OK, so there are other "easy entry" games available from GW, but really, the only advantage they hold is the GW store on every High Street. But if you are of a certain mentality then the last place you want to play a game is your standard GW store. I have played a couple of games of necessity in a Battle Bunker, but speaking personally it isn't the kind of relaxing, fun environment that I find conducive to play.

Once you take the stores out of the equation, then GW are no more accessible than anyone else. Most clubs I am aware of play a variety of games, not just GW, so its easy to get started with FOW, Confrontation, Urban War, or whatever is being played at the time.

ashc
16-05-2007, 12:55
I completely concurr with Osbad; here in Leeds the wargaming section of the fantasy and scifi soc never play in the GW store; we would rather play other games whenever we like wherever we like.

But then I think game store environment is a completely different topic... ;)

Ash

SaintRigger
16-05-2007, 14:16
There may not be one major competitor currently, but I do think all these little pinpricks of lost revenue from all those smaller games are slowly killing the big old GW beastie.

Ash


Yes, it's the "Death by a 1000 cuts" philosophy. Or if you are indian - a mosquito can kill an elephant if there are enough of them, or he bites the elephant enough.

Basically all the little competetors - the companies that make miniatures that people use in plce of GW models, or the groups who make rule sets to use with GW models, but in place of the GW rules will eventually topple the empire. For every one larger company like Privateer Press, there are 10 more small little companies like Pig Iron or BlackTree

What happens when all of the sudden you arne't selling very many models because people have found cheaper alternatives that are just as nice - and the models that you do sell are being used for other game systems?

I reckon you post a warning that profits are down and start liquidating assets.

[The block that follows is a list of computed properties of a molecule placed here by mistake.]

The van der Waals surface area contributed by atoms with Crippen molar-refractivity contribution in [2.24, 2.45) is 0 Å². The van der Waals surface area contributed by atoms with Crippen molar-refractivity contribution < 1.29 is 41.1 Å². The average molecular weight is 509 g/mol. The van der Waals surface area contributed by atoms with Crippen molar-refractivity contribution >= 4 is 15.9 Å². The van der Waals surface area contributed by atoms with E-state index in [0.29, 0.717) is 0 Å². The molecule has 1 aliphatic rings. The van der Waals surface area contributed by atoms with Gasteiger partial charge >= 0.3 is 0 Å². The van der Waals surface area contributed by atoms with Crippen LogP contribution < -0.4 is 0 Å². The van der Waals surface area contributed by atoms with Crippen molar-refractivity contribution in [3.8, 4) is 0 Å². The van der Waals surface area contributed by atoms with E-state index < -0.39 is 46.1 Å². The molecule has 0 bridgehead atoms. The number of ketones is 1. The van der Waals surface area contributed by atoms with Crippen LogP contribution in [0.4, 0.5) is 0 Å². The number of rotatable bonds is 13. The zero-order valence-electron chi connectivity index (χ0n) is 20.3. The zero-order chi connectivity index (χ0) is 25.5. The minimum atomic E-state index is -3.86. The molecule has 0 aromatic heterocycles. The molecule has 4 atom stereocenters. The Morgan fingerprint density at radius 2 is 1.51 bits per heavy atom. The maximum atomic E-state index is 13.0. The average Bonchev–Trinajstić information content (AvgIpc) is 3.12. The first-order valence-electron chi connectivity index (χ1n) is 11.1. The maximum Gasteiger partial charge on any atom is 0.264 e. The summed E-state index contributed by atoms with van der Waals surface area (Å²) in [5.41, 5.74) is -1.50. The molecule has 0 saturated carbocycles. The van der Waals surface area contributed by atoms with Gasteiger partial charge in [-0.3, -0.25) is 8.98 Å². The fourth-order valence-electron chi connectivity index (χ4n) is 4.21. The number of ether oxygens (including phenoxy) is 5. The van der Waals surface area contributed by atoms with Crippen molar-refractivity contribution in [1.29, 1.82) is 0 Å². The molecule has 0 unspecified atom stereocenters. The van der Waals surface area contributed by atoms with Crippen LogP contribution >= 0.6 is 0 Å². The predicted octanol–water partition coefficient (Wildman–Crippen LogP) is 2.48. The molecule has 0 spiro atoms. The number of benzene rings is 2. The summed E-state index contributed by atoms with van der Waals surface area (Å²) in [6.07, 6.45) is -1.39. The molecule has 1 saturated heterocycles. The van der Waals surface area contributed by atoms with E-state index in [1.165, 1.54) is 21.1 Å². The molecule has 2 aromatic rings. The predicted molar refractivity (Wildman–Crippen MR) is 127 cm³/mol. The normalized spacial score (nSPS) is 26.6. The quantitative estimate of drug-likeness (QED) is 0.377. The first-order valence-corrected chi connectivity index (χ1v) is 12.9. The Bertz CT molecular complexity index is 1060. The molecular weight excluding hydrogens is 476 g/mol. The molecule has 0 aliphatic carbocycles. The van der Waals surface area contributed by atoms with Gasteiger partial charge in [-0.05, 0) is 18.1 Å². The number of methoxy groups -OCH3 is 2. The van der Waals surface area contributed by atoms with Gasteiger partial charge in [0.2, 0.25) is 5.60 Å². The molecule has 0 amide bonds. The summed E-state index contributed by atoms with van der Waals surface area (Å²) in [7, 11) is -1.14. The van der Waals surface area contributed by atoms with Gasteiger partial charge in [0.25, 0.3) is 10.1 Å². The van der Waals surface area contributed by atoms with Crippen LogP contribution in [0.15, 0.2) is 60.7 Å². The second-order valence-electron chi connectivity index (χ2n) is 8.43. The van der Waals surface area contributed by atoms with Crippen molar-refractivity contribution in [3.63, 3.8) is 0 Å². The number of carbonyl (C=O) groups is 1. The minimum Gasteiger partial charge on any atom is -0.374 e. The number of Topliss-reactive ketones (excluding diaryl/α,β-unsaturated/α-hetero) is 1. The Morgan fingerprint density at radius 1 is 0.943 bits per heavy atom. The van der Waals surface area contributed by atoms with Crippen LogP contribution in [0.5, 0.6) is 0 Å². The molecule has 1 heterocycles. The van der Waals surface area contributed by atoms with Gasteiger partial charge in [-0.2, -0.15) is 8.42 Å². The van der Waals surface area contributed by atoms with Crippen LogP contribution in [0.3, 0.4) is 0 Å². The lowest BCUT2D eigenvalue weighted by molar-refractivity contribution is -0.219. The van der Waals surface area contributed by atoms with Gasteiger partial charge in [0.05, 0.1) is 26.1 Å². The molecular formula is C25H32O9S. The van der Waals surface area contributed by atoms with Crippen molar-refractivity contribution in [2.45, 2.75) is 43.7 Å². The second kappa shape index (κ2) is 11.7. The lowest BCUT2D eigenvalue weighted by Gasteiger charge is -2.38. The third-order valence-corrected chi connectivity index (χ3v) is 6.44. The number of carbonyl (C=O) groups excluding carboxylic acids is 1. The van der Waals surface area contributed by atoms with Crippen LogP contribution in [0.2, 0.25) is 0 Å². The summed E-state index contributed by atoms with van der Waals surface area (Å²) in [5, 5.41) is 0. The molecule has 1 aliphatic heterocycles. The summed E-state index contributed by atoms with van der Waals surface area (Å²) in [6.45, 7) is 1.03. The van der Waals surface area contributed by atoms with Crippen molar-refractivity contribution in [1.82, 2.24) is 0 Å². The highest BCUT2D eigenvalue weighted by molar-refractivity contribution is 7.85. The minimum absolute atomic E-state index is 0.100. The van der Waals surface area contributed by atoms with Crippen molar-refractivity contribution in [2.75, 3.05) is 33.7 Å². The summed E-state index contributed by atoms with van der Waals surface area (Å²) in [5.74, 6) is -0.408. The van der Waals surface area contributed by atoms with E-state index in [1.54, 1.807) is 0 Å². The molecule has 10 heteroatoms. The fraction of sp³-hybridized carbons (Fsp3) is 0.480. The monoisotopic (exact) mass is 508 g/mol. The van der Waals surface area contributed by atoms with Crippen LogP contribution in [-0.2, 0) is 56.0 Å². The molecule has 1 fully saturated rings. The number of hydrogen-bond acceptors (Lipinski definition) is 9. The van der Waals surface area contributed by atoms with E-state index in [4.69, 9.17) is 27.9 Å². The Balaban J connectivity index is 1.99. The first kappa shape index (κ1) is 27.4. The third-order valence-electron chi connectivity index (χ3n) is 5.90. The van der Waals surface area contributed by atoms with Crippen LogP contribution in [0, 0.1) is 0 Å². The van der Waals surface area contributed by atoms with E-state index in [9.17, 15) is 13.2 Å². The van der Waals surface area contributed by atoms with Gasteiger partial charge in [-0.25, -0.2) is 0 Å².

swordwind
16-05-2007, 18:05
I personally prefer Warmachine to WFB and Starship Troopers to 40k. I just like being able to shoot back before my entire army is rended to death in the first turn.

Crube
16-05-2007, 18:20
Interesting thread...

One game I'd add is Wargods.

Not that easy to get hold of over here, but a stonking game by the looks of it.

20 for a rulebook the size of WFB - and some amazing minis to back it up

Adept
16-05-2007, 21:51
Interesting thread...

One game I'd add is Wargods.

Not that easy to get hold of over here, but a stonking game by the looks of it.

20 for a rulebook the size of WFB - and some amazing minis to back it up

Plus, those new Wargods of Olympus Spartans look dead sexy!

stonehorse
16-05-2007, 23:14
Hi long time lurker.

I think there is now more competition to GW's monopoly in the hobby, due to the Internet, mixed with their treatment to veterans of the hobby, who have then gone on to either create a new company or take their trade elsewhere.

Crocodile Games, Mongoose Publishing, Privateer Press, Rackham, and Corvis Bell are just a few companies who wouldn’t have been able to be what they are in a pre-internet age (late 80’s to early 90’s… the Internet was around before these dates, just not to the public at large).

As another member has said, the Internet is showing GW to be the aged behemoth a top a pile of gold that they really are.

Warmachine and Hordes seem to be very popular game systems; at the Leeds club it’s more common to see games of Warmachine and Hordes then any other game system. 40K only seems to get played by the younger members (12-16 years of age). Don’t get me wrong I play most GW games from time to time.

AT-43 looks to take the fallen crown of Starship Troopers after Mongoose Publishing shot themselves in the foot. It’s still a young game with only 4 factions known of and only 2 playable so far. Given time I’m sure it will go from strength to strength… those crazy French and their out of this world models.